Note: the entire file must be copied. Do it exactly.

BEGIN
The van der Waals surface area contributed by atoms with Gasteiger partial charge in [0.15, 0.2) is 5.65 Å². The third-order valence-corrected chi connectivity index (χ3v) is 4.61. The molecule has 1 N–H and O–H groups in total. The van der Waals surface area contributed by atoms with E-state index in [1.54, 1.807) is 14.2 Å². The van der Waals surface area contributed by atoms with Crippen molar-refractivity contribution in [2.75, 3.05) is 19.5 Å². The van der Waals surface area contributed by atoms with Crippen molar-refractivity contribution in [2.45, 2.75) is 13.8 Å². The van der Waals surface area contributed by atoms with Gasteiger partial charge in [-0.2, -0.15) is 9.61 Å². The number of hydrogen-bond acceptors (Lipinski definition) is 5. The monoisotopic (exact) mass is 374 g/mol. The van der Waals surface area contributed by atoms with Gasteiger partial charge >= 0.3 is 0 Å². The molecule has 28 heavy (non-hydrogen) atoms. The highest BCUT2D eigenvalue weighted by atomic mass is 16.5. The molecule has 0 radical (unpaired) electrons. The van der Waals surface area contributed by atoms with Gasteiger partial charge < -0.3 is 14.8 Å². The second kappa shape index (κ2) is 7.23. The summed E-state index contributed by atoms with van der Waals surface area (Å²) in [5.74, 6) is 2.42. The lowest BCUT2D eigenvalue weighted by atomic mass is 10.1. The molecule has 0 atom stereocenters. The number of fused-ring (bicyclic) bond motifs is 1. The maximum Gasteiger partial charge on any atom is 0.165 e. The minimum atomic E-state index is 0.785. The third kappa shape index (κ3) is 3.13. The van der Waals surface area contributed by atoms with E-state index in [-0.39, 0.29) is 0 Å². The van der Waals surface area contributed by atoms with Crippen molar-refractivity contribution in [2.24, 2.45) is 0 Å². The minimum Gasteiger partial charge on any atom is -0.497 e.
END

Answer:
The van der Waals surface area contributed by atoms with Gasteiger partial charge in [0.15, 0.2) is 5.65 Å². The third-order valence-corrected chi connectivity index (χ3v) is 4.61. The molecule has 1 N–H and O–H groups in total. The van der Waals surface area contributed by atoms with E-state index in [1.54, 1.807) is 14.2 Å². The van der Waals surface area contributed by atoms with Crippen molar-refractivity contribution in [2.75, 3.05) is 19.5 Å². The van der Waals surface area contributed by atoms with Crippen molar-refractivity contribution in [2.45, 2.75) is 13.8 Å². The van der Waals surface area contributed by atoms with Gasteiger partial charge in [-0.2, -0.15) is 9.61 Å². The number of hydrogen-bond acceptors (Lipinski definition) is 5. The monoisotopic (exact) mass is 374 g/mol. The van der Waals surface area contributed by atoms with Gasteiger partial charge >= 0.3 is 0 Å². The molecule has 28 heavy (non-hydrogen) atoms. The highest BCUT2D eigenvalue weighted by atomic mass is 16.5. The molecule has 0 radical (unpaired) electrons. The van der Waals surface area contributed by atoms with Gasteiger partial charge < -0.3 is 14.8 Å². The second kappa shape index (κ2) is 7.23. The summed E-state index contributed by atoms with van der Waals surface area (Å²) in [5.74, 6) is 2.42. The lowest BCUT2D eigenvalue weighted by atomic mass is 10.1. The molecule has 0 atom stereocenters. The number of fused-ring (bicyclic) bond motifs is 1. The maximum Gasteiger partial charge on any atom is 0.165 e. The minimum atomic E-state index is 0.785. The third kappa shape index (κ3) is 3.13. The van der Waals surface area contributed by atoms with E-state index in [-0.39, 0.29) is 0 Å². The van der Waals surface area contributed by atoms with Crippen molar-refractivity contribution in [2.24, 2.45) is 0 Å². The minimum Gasteiger partial charge on any atom is -0.497 e.